I am credited not only as Editor in Chief but as one of the co-plotters. However, I didn’t see anything in the book that jogged my memory. No bits that I remember suggesting. No corrections of the sort I might have made to a plot passed before me.

But I did see many things I would have had changed if I’d seen the plot. For instance, leaving aside the Ms. Marvel mess for the nonce: Iron Man thinks it’s okay for the weird, mysterious child to be given a “laser torch” and electronic equipment so he can build a machine. What?! As the massive machine is being assembled, no one bothers to question what it is or does. What?! Trouble ensues. No kidding, really? Good grief.

Winner! – Part 2:

The House of Harryhausen, or a Day with Ray

On one of my trips to London, during which I had made plans to get together with Michael Winner to check on his progress developing the Captain America movie, I was privileged to be invited to his home. It was in Knightsbridge, I believe.
Winner lived in a very nice home. I recall that he had a fine collection of Arthur Rackham illustrations on display in the hall as you entered. Wow.
We spoke about his ongoing development of a screenplay. He wouldn’t tell me much about it, except how brilliant it was going to be. He had acquired a vast collection of Captain America comic books. And, he had hired an assistant to advise him, an “expert” on comic books.
Winner introduced me to the guy. In a few minutes of conversation I sussed out that the guy had utter contempt for me—he was a Shooter-is-Satan Kool-Aid drinker. Worse he had a total misconception of Captain America, who he saw as Captain Yankee A**hole.
Double uh-oh.
Worse still, Winner seemed to weight this benighted fool’s observations at least the same as mine.Good grief.


I think it was Joe Calamari who introduced me to Michael Winner. Winner had just acquired the rights to produce a Captain America movie.

This would have been late 1984.

Joe was Executive V.P. of Business Affairs and, among other things, oversaw Marvel’s efforts to get movies on the screen. He brought Winner to my office to meet me, since Joe had volunteered me to be Winner’s Marvel contact and creative consultant for the film. Okay.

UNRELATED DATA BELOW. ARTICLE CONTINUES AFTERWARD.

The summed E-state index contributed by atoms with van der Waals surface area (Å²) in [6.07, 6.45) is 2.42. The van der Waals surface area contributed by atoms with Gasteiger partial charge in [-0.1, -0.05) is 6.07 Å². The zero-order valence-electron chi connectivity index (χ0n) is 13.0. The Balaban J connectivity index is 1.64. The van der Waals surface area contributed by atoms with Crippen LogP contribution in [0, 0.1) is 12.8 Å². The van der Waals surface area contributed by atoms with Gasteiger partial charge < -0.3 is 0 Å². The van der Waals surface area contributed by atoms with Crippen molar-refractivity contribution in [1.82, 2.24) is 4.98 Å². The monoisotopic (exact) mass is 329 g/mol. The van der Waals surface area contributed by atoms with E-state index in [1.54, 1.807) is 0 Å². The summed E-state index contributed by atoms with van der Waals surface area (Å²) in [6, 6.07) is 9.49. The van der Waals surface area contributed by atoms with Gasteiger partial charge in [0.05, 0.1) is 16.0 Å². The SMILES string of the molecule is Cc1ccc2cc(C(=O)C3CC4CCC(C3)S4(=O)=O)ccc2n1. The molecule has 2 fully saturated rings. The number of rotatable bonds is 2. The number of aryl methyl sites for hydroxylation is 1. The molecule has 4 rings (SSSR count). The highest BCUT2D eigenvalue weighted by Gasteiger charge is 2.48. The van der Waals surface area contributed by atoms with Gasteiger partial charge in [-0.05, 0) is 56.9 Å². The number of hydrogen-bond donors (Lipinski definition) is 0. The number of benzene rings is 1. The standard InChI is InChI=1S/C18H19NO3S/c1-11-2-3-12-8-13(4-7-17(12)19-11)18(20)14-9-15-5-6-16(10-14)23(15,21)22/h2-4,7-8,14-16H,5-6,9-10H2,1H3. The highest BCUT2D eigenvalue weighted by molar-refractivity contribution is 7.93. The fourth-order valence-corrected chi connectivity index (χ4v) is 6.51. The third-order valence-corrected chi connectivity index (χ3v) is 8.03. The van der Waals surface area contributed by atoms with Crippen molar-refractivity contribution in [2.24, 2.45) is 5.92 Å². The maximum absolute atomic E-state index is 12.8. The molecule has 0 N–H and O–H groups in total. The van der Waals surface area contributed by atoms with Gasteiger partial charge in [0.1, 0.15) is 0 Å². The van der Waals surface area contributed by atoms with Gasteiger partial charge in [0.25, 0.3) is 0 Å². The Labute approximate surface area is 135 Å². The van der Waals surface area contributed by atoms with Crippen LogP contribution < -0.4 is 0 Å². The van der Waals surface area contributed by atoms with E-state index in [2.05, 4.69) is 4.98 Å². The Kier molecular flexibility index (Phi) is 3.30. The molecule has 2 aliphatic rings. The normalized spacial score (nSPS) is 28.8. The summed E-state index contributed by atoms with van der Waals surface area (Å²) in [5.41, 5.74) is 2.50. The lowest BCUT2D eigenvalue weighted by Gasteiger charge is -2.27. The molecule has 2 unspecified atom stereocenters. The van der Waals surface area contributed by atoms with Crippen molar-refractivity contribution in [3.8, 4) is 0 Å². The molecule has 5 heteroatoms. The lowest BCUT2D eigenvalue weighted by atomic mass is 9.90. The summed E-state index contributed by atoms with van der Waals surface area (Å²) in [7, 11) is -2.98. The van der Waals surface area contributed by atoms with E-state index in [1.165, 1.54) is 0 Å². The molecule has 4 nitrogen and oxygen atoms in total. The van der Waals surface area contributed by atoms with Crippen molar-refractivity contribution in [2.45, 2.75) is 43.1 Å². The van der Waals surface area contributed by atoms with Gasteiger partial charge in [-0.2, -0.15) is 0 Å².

For those of you unfamiliar with Michael Winner’s work, he produced and directed many films including I’ll Never Forget What’s’isname, The Mechanic, the Death Wish series and The Wicked Lady.

Here’s his Wikipedia entry: http://en.wikipedia.org/wiki/Michael_Winner

Surprising Sinnott and Items of Interest

Surprising Sinnott

Sometime in late 1957, when I was six, star artist/inker Joe Sinnott visited Marvel’s offices, which were then located in the Empire State Building.

And he never came back!

Well, not for a long time, anyway.

The first time I saw Joe Sinnott was in 1975 at Phil Seuling’s Comic Art Convention, AKA “Seuling Con” and “July Con.” It was in the Hotel Commodore on 42nd Street in New York City. A fan had stopped Joe in the corridor, asked him for a sketch and handed him a hard-cover sketch book. Joe cheerfully complied. An admiring crowd had formed around Joe to watch him draw, staring as if he were performing magic, which, of course, he was.

I’m tall enough so that I could peer over the throng and see what Joe was drawing. Standing in a hallway Joe drew a perfect, beautifully rendered figure of the Thing. With a pen. In two minutes. He gave the guy his book back, politely excused himself and hurried on his way to a panel or something.

Items of Interest – And Gary Gygax

About Iron Man….

Steven R. Stahl made an interesting comment:

Steven R. Stahl has left a new comment on your post “A Gem of a Day“:
I’d be interested in an analysis of Iron Man, Mr. Shooter, mainly because I don’t think the character works well. He’s a combination of two characters: an inventor of a suit of armor and a millionaire playboy who has a vague desire to do good. There have been moments when the combination has done well, but not many, and Stark’s identity as a corporate chieftain is very thin. His various businesses have never existed in any substantive sense, except to cause trouble or to be attacked.
There’s also nowhere for Stark to go as a character if he doesn’t age. A playboy becomes repulsive if he ages to the point that he’s unattractive. Stark’s no exception.
I wouldn’t call Iron Man a failure as a character, given the movies’ successes, but he is a failure as a literary character. A novelist might separate him into two characters and then proceed.


I agree that Iron Man has rarely been handled well. There have been story problems and “literary” disasters in the portrayal, presentation and development of the character from the beginning. The ridiculous origin in Vietnam, is one. But I believe that the core of the character is solid. Genius, in fact. I believe Iron Man is not a failure as a literary character inherently, but far too often has been misunderstood, mishandled and misrepresented by comic book creative people.